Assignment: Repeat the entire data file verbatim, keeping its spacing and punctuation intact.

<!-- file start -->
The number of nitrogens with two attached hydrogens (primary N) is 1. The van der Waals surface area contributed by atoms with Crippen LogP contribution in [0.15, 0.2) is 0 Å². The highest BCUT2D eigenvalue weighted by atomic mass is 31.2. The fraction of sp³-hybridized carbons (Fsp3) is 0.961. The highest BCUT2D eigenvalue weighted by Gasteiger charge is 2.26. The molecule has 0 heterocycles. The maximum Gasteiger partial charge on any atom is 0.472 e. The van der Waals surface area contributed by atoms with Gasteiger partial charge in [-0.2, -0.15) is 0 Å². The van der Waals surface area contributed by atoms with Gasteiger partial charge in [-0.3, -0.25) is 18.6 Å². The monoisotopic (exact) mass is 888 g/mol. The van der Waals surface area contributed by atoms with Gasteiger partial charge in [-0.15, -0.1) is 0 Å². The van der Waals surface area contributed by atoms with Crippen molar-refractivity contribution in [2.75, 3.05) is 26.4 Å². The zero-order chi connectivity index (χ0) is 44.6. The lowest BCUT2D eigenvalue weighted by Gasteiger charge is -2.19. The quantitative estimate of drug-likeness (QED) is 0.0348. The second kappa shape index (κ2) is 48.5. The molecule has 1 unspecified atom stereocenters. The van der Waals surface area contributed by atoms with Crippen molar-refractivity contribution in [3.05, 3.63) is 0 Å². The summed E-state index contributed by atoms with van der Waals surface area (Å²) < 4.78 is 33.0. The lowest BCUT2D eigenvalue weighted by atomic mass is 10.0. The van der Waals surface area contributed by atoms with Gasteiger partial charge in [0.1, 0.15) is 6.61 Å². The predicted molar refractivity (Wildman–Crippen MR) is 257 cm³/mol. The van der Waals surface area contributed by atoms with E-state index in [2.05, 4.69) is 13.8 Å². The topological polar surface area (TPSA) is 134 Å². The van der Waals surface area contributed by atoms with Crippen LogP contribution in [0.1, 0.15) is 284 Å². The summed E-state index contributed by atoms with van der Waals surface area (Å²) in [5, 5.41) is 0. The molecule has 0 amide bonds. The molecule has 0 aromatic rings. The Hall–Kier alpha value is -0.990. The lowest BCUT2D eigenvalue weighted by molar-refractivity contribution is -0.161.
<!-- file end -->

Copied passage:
The number of nitrogens with two attached hydrogens (primary N) is 1. The van der Waals surface area contributed by atoms with Crippen LogP contribution in [0.15, 0.2) is 0 Å². The highest BCUT2D eigenvalue weighted by atomic mass is 31.2. The fraction of sp³-hybridized carbons (Fsp3) is 0.961. The highest BCUT2D eigenvalue weighted by Gasteiger charge is 2.26. The molecule has 0 heterocycles. The maximum Gasteiger partial charge on any atom is 0.472 e. The van der Waals surface area contributed by atoms with Gasteiger partial charge in [-0.2, -0.15) is 0 Å². The van der Waals surface area contributed by atoms with Gasteiger partial charge in [-0.3, -0.25) is 18.6 Å². The monoisotopic (exact) mass is 888 g/mol. The van der Waals surface area contributed by atoms with Gasteiger partial charge in [-0.15, -0.1) is 0 Å². The van der Waals surface area contributed by atoms with Crippen molar-refractivity contribution in [2.75, 3.05) is 26.4 Å². The zero-order chi connectivity index (χ0) is 44.6. The lowest BCUT2D eigenvalue weighted by Gasteiger charge is -2.19. The quantitative estimate of drug-likeness (QED) is 0.0348. The second kappa shape index (κ2) is 48.5. The molecule has 1 unspecified atom stereocenters. The van der Waals surface area contributed by atoms with Crippen molar-refractivity contribution in [3.05, 3.63) is 0 Å². The summed E-state index contributed by atoms with van der Waals surface area (Å²) < 4.78 is 33.0. The lowest BCUT2D eigenvalue weighted by atomic mass is 10.0. The van der Waals surface area contributed by atoms with Gasteiger partial charge in [0.1, 0.15) is 6.61 Å². The predicted molar refractivity (Wildman–Crippen MR) is 257 cm³/mol. The van der Waals surface area contributed by atoms with E-state index in [2.05, 4.69) is 13.8 Å². The topological polar surface area (TPSA) is 134 Å². The van der Waals surface area contributed by atoms with Crippen LogP contribution in [0.1, 0.15) is 284 Å². The summed E-state index contributed by atoms with van der Waals surface area (Å²) in [5, 5.41) is 0. The molecule has 0 amide bonds. The molecule has 0 aromatic rings. The Hall–Kier alpha value is -0.990. The lowest BCUT2D eigenvalue weighted by molar-refractivity contribution is -0.161.